Spontaneous Bacterial Peritonitis Treatment & Management

  • Author: Thomas E Green, DO, MPH, FACOEP, FACEP; Chief Editor: Jeter (Jay) Pritchard Taylor, III, MD  more...
 
Updated: Jun 15, 2016
 

Approach Considerations

The American Association for the Study of Liver Diseases (AASLD) has issued updated guidelines for adult patients with ascites due to cirrhosis.[15]

A 2009 guideline from the American Association for the Study of Liver Diseases recommends that adult cirrhotic patients with ascitic fluid polymorphonuclear neutrophil (PMN) counts of 250 cells/µL or greater in a community-acquired setting (in the absence of recent beta-lactam antibiotic exposure) should receive empiric antibiotic therapy (eg, an intravenous third-generation cephalosporin, preferably cefotaxime 2 g every 8 hours). Patients with cirrhosis who have PMN counts of 250 cells/µL or more in a nosocomial setting or patients who have recently received beta-lactam antibiotics should receive empiric antibiotic therapy based on local susceptibility testing of bacteria.[4, 15] As an alternative to intravenous cefotaxime, inpatients with cirrhosis can be treated with oral ofloxacin (400 mg twice per day), if none of the following contraindications are present[4] :

  • Prior exposure to quinolones
  • Vomiting
  • Shock
  • Grade II (or higher) hepatic encephalopathy
  • Serum creatinine greater than 3 mg/dL

Patients with a peritoneal fluid PMN count greater than 500 cells/µL should universally be admitted and treated for spontaneous bacterial peritonitis, regardless of peritoneal fluid Gram stain result. Antibiotics should be initiated as soon as possible. The regimen can be chosen empirically, unless microbiologic studies further guide treatment.

For patients with a peritoneal fluid PMN count below 250 cells/µL, management depends upon the results of ascitic fluid cultures. All symptomatic patients should be admitted. Patients whose culture results are positive should be treated for spontaneous bacterial peritonitis. A select subset of patients who are completely asymptomatic yet have positive culture results may be managed without treatment but must undergo a follow-up paracentesis within 24-48 hours.

All symptomatic patients with a peritoneal fluid PMN count of 250-500 cells/µL should be admitted and treated for spontaneous bacterial peritonitis.

Probiotic therapy in conjunction with antimicrobial treatment does not improve efficacy in the treatment of spontaneous bacterial peritonitis, as was found in a double-blind, placebo-controlled, randomized-controlled trial.[16] In this study, Pande et al found over a 28-month period that 110 patients who were randomized to either norfloxacin 400 mg with probiotics or placebo did not have improved efficacy in primary or secondary prophylaxis or in reducing mortality in cirrhotic patients with ascites.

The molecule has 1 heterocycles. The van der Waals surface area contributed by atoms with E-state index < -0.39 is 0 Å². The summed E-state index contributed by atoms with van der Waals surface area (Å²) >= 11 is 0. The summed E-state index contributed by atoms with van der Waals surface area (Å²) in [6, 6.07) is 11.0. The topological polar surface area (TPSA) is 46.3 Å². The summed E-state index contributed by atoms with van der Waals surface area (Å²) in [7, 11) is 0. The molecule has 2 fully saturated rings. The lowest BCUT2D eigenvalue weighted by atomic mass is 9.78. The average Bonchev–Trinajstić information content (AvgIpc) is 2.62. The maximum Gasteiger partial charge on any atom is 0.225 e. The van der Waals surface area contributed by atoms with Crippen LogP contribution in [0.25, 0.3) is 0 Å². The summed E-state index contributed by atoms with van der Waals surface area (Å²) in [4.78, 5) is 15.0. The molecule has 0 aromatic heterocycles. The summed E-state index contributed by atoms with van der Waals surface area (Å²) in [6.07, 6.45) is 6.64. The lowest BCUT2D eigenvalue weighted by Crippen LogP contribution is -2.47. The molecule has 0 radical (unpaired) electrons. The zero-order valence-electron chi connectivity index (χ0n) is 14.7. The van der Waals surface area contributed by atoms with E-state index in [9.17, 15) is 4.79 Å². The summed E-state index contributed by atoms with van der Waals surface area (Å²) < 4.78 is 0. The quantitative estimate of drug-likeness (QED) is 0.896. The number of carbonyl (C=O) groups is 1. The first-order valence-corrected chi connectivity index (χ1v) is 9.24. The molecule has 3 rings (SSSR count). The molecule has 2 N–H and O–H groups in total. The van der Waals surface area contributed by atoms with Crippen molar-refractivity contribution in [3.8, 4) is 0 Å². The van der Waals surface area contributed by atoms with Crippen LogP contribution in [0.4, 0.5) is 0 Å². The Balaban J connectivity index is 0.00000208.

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Inpatient Care

For spontaneous bacterial peritonitis (SBP), a 10- to 14-day course of antibiotics is recommended. Although not required, a repeat peritoneal fluid analysis is recommended to verify declining PMN counts and sterilization of ascitic fluid.

If improvement in ascitic fluid or clinical condition does not occur within 48 hours, further evaluation is required to rule out bowel perforation or intra-abdominal abscess. Evaluation may include a combination of radiography, CT scanning, intraluminal contrast studies, or surgical exploration.

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Deterrence/Prevention

Outpatient prophylaxis, although not recommended routinely, has been shown to prevent spontaneous bacterial peritonitis in the following high-risk groups:

  • Patients with ascites admitted with acute GI bleeding
  • Patients with ascitic fluid protein levels of less than 1 g/dL
  • Patients with a prior episode of spontaneous bacterial peritonitis

Suggested outpatient prophylactic regimens include the following:

  • Norfloxacin - 400 mg daily
  • Ciprofloxacin - 750 mg weekly
  • Five doses of double-strength trimethoprim-sulfamethoxazole per week (Monday through Friday)

A 2012 guideline from the American Association for the Study of Liver Diseases recommends that adult cirrhotic patients who have survived an episode of SBP should receive long-term prophylaxis with norfloxacin or trimethoprim-sulfamethoxazole.[15]

However, mounting evidence shows that use of PPIs and selective-intestinal decontamination leads to development of increased pathogenic and drug-resistant flora.[17] In addition, despite evidence suggesting that primary prophylaxis of spontaneous bacterial peritonitis delays the development of hepatorenal syndrome and improves survival, a prospective study showed that patients with spontaneous bacterial peritonitis on long-term norfloxacin subsequently developed quinolone-resistant spontaneous bacterial peritonitis.[18]

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Contributor Information and Disclosures
Author

Thomas E Green, DO, MPH, FACOEP, FACEP Associate Dean for Clinical Affairs, Des Moines University College of Osteopathic Medicine; Attending Physician, Emergency Department, Emergency Practice Associates; Associate Professor of Emergency Medicine, Midwestern University, Chicago College of Osteopathic Medicine